Real Property Appraisals: A Primer

Purchasing a home can be the largest transaction some may ever encounter. It doesn't matter if a main residence, a seasonal vacation home or an investment, purchasing real property is an involved transaction that requires multiple people working in concert to pull it all off.

Most of the participants are quite familiar. The real estate agent is the most familiar person in the transaction. Next, the lender provides the financial capital necessary to bankroll the exchange. The title company sees to it that all details of the transaction are completed and that the title is clear to transfer from the seller to the purchaser.

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So, what party makes sure the value of the real estate is in line with the amount being paid? In comes the appraiser. We provide an unbiased estimate of what a buyer could expect to pay — or a seller receive — for a property, where both buyer and seller are informed parties. A licensed, certified, professional appraiser from Crescent Appraisal Group, Inc. will ensure, you as an interested party, are informed.

Appraisals start with the home inspection

To determine an accurate status of the property, it's our duty to first conduct a thorough inspection. We must physically view features, such as the number of bedrooms and bathrooms, the location, and so on, to ensure they truly are present and are in the condition a reasonable buyer would expect them to be. To ensure the stated size of the property has not been misrepresented and document the layout of the home, the inspection often requires creating a sketch of the floorplan. Most importantly, the appraiser identifies any obvious features - or defects - that would affect the value of the house.

Once the site has been inspected, an appraiser uses two or three approaches to determining the value of the property: paired sales analysis and, in the case of a rental property, an income approach.

Replacement Cost

This is where we gather information on local construction costs, labor rates and other factors to determine how much it would cost to replace the property being appraised. This estimate usually sets the upper limit on what a property would sell for. It's also the least used method.

Paired Sales Analysis

Appraisers get to know the neighborhoods in which they work. They thoroughly understand the value of specific features to the homeowners of that area. Then, the appraiser looks up recent sales in the neighborhood and finds properties which are 'comparable' to the subject in question. By assigning a dollar value to certain items such as square footage, extra bathrooms, hardwood floors, fireplaces or view lots (just to name a few), we add or subtract from each comparable's sales price so that they more accurately match the features of subject property.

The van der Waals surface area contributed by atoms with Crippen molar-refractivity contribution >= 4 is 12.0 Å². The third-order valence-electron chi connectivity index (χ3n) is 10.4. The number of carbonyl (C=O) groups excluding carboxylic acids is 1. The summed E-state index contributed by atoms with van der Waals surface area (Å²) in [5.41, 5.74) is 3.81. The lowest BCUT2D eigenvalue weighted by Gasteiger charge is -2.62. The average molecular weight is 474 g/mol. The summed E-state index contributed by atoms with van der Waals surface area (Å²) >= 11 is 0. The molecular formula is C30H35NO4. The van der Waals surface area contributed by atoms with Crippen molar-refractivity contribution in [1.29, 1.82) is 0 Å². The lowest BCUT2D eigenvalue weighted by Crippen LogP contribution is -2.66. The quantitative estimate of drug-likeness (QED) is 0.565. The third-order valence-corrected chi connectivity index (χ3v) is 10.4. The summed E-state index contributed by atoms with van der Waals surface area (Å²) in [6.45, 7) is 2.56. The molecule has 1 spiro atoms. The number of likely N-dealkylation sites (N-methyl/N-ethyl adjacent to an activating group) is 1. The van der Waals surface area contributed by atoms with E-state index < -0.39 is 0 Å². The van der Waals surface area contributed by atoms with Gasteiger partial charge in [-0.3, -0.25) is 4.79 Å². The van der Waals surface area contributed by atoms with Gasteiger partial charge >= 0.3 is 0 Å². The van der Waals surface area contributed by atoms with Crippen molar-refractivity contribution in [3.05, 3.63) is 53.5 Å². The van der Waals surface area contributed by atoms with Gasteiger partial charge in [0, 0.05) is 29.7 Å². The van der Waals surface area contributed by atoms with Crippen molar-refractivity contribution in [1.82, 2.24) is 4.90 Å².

• For example, if the comparable has an irrigation system and the subject doesn't, the appraiser may deduct the value of an irrigation system from the sales price of the comparable home.
  • If the subject property has an extra half-bathroom and the comparable does not, the appraiser might add an amount to the comparable property.

Once all necessary adjustments have been made, the appraiser reconciles the adjusted sales prices of all the comps and then derives an opinion of what the subject could sell for. At Crescent Appraisal Group, Inc., we are an authority in knowing the value of particular items in Metairie and Jefferson County neighborhoods. This approach to value is typically awarded the most importance when an appraisal is for a real estate sale.

Valuation Using the Income Approach

In the case of income producing properties - rental houses for example - we may use a third method of valuing real estate. In this scenario, the amount of revenue the real estate generates is taken into consideration along with other rents in the area for comparable properties to give an indicator of the current value.

Arriving at a Value Conclusion

Combining information from all applicable approaches, the appraiser is then ready to state an estimated market value for the property at hand. The estimate of value on the appraisal report is not necessarily what's being paid for the property even though it is likely the best indication of a property's valueThere are always mitigating factors such as the seller's desire to get out of the property, urgency or 'bidding wars' that may adjust an offer or listing price up or down. Regardless, the appraised value is typically employed as a guideline for lenders who don't want to loan a buyer more money than they could recover in the event they had to sell the property again. It all comes down to this, an appraiser from Crescent Appraisal Group, Inc. will help you attain the most accurate property value, so you can make wise real estate decisions.